Each of our student workers has contributed significantly to our department this semester. We don’t think anyone walking into our space would know that we moved the entire department over the summer. Not only have we managed to declutter, but we have made great strides in a variety of projects.
Here is a quick summary of their accomplishments:
Matthew Stephens assisted in many ways with de-clutter and arrangement of the processing area (not to mention a lot of heavy lifting back in the summer when we moved). He resumed work in the Wendell Broom Papers. At this point he is boxing the collection which means the end is near. Having a processed collection of this magnitude will greatly enhance our capability to foster research in missions in the personal papers of one of the foremost missiologists among Churches of Christ in the later 20th century.
Natali Gonzalez continues translating and arrangement of photographs within the Haven Miller Papers. Miller spent a career preaching and teaching in Spanish-speaking contexts. Natali’s work makes Haven’s work available to researchers and scholars; she is opening doors people will use for years to come. Just this semester, Natali (who came to us with no prior experience in archives) has processed three small collections (James D. Bales Papers, George S. Benson Papers, Mac Lynn Papers) and now the Haven Miller Papers.
Kayla Sanderson processed small collection from a congregation in Utah and tackled a diverse set of papers and artifacts from the Zellner, Stroop and Lipscomb families. In addition to a full processing job (full arrangement and description of paper and dimensional objects) Kayla spent considerable time researching the Zellner connection to ACU’s history. The result will be a series of illustrated blog posts about these families and their significance to ACU’s history and the history of education among Churches of Christ. Both Natali and Kayla pay close attention to detail; the result is their work is well done.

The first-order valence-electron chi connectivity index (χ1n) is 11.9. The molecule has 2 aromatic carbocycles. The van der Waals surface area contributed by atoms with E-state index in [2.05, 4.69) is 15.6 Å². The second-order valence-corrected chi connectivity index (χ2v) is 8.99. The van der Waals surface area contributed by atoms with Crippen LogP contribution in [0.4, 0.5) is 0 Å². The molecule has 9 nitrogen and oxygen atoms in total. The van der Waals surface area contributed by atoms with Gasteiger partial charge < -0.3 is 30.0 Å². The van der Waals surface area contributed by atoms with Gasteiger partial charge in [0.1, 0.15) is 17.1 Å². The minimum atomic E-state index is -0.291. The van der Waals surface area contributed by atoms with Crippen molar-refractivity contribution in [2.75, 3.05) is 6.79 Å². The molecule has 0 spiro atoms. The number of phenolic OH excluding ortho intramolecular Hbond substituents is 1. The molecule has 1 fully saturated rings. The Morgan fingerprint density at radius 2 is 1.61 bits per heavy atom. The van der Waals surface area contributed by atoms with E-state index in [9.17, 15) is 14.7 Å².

Sarah Agee enthusiastically embraced a project that has feet in two worlds. She is working under a grant from the Pruett Gerontology Center to make available oral histories from older African-American Churches of Christ preachers. So her work represents a partnership between the Pruett Center and Special Collections. Sarah spent hours and hours reading and researching black church history so she can fill in details about the people and places mentioned in these audio and video-taped interviews. This project is really interdisciplinary in that it touches on sociology, gerontology, religion, American history and black studies, plus, of course, archival studies and the practice of recording, transcribing and disseminating oral histories.
Audrey Schaffner is almost to the end of the first phase of a really neat project of digitizing several sermons from the mid-twentieth century. They are from the premillennial segment of Churches of Christ and feature Robert H. Boll (with others). These tapes came to light from an woman who discovered them among her deceased husbands effects and gave them to Larry Miles who then donated them to ACU; upon receipt of them we put Audrey to work. She learned to operate the reel-to-reel machine and monitored the transfer of this content into digital form. We think many historians will be very interested to hear Boll’s voice after sixty-years. While the tapes were running, Audrey processed a collection of files about Churches of Christ congregations from across the US. And…she assembled hundreds of snippets about ACU history in 140-character Twitter-ready sentences. It is a ‘today in ACU history’ project. We think it will be a great ‘hook’ to generate interest in special collections. Audrey and Sarah also helped quite a bit with decluttering, processing gifts books, etc.
Simone Owens has helped Dr. Berryhill with administrative tasks like paperwork, filing, sorting and arranging a mountain of paper. Her work makes Dr. Berryhill’s work much easier and more efficient. Simone also helped in a big way with the mountain of gift books we processed over the semester. No matter what we managed to throw at her, Simone tackled it and got the job done.
Last but not least, Simon Summers joined the Digital Scholarship Center as its first student worker this past Fall. He promptly began scanning Dr. Everett Ferguson’s teaching collection of 35mm slides of Graeco-Roman antiquities, entering metadata into a Google Form specifically created for this project. After three months, Simon has successfully scanned over 5000 slides, and has written metadata for over 4400. Donald Simpson cannot begin to express the gratitude he has for Simon’s diligence and focus on this project, as well as his overall character. Simon’s work continues to add significant resources to our digital presence and the communities it serves.